But it’s not all bad news.

Though many industries continue to brace for more job cuts, some of the most well-known companies are still hiring, per Insider.

Related: These Are the 2 Reasons Apple Has Avoided Mass Layoffs So Far

Economists remain optimistic about the 2023 job market, CNBC reported, noting that blue-collar workers may have more job security than white-collar employees. ZipRecruiter chief economist Julia Pollak told CNBC that despite headlines about mass layoffs, many companies “are starved for talent and leaving money on the table because they can’t run at full capacity.”

Related: Layoffs Affecting 1,600 Tech Workers a Day on Average in 2023

See Insider’s full list of hiring companies and the number of jobs they’re looking to fill below.

Chipotle: 15,000 jobs

Boeing: 10,000 jobs

United Airlines: 2,500 jobs

Airbus: 13,000 jobs

Alaska Airlines: 3,500 jobs

Bloomberg: 1,000 jobs

Moderna: 2,000 jobs

Palantir Technologies: A few hundred jobs

Binance: 15%-30% workforce increase

Hudson Tunnel Project: 72,000 jobs

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6 Ways to Celebrate Black History Month beyond February

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Opinions expressed by Entrepreneur contributors are their own.

Celebrating Black History Month is a great way to honor the significant contributions African Americans have made throughout history. However, to create a truly equitable workplace and ensure that our employees feel seen, heard and valued daily, it’s essential to recognize Black history as an integral part of American history throughout the year.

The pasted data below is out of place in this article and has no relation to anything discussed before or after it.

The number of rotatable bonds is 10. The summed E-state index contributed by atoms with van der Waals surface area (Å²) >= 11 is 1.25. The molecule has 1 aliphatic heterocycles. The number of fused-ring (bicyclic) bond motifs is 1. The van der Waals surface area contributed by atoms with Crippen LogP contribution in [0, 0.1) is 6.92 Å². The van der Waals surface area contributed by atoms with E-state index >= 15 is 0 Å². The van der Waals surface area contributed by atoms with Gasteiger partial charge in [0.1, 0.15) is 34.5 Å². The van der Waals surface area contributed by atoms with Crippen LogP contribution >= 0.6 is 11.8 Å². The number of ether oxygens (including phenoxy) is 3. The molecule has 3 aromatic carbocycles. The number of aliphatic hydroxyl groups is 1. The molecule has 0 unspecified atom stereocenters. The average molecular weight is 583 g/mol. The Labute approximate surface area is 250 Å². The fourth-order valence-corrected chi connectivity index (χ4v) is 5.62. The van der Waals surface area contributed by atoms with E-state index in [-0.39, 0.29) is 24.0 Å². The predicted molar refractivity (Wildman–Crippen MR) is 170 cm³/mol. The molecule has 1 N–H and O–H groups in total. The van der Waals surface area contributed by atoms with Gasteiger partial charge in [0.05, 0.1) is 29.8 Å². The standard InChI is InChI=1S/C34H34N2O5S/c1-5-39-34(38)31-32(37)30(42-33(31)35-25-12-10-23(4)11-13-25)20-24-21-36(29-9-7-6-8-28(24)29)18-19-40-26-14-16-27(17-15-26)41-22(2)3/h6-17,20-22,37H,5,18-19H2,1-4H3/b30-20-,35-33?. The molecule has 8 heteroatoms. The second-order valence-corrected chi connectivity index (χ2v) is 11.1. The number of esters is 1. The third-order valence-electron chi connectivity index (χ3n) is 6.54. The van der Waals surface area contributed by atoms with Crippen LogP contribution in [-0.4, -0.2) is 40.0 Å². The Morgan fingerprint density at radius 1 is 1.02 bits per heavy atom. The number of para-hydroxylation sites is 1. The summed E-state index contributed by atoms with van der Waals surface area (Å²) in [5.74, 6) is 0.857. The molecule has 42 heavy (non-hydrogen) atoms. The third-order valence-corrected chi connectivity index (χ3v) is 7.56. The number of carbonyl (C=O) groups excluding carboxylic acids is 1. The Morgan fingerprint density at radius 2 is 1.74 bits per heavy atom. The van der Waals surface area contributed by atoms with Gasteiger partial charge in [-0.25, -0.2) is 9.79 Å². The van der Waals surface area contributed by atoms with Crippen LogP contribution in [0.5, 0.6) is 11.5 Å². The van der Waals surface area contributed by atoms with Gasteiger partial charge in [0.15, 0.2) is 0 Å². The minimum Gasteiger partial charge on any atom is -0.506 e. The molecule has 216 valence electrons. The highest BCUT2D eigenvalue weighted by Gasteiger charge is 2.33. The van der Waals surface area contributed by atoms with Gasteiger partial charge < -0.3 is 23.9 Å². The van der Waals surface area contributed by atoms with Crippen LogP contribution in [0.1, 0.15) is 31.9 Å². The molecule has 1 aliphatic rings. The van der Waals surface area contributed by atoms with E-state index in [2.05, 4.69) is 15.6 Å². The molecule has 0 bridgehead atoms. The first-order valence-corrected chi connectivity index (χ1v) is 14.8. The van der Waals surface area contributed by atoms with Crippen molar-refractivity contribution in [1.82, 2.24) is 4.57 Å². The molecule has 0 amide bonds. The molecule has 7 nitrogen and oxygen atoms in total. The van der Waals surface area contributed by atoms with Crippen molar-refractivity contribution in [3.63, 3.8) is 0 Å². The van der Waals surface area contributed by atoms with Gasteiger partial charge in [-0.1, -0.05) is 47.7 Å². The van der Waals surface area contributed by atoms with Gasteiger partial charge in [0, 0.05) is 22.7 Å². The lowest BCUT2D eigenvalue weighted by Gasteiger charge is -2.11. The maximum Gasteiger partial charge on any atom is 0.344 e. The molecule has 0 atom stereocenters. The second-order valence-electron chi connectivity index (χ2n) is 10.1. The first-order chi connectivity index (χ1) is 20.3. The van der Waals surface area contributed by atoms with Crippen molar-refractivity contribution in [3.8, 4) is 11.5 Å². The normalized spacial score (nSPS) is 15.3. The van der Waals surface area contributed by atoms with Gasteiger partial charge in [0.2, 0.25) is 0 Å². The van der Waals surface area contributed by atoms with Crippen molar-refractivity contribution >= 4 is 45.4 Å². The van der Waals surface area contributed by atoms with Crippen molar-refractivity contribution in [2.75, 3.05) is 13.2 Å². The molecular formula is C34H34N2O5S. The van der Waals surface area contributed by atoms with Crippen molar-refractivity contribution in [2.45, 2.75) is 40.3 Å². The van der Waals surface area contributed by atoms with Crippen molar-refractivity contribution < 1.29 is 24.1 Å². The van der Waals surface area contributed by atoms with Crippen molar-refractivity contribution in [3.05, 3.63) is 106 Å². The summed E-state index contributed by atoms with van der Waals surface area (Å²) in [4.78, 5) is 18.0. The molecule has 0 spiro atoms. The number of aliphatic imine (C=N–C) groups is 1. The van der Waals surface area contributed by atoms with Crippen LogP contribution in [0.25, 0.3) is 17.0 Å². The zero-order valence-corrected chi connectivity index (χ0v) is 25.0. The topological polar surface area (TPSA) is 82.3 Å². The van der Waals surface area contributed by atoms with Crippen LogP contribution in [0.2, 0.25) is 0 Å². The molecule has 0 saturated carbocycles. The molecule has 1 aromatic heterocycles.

Research shows that workplace diversity positively impacts employee engagement and productivity. In other words, creating an environment of inclusivity for all employees isn’t just the right thing to do, but it also makes good business sense. An authentic celebration of Black heritage throughout the year can help companies foster understanding and empathy among coworkers from different backgrounds. Such a celebration also allows employees to learn more about their colleagues’ experiences, promoting a deeper sense of community and understanding.

Related: It’s Black History Month. Here’s How to Show Black Employees You Care.

By recognizing Black history all year long, companies can show their employees they care while demonstrating a commitment to creating an environment where everyone feels seen, heard, valued and respected. Celebrating Black culture is one way to ensure all employees feel included in the workplace, no matter what month it is.

Here are six ways to be a better ally and celebrate Black History Month beyond February:

1. Celebrate authentic Black history and culture

Make sure that all employees have access to accurate and current information about the African-American experience and contributions throughout history. Encourage employees to learn more about the accomplishments of African Americans in a variety of fields — from science and engineering to art, music and literature.

How to implement it: Provide employees with a list of books, movies and articles by African Americans that tell the stories of African Americans throughout history. As opposed to non-African Americans telling the stories about African Americans (which has been the norm for too long).

Related: Be Intentional About Diversity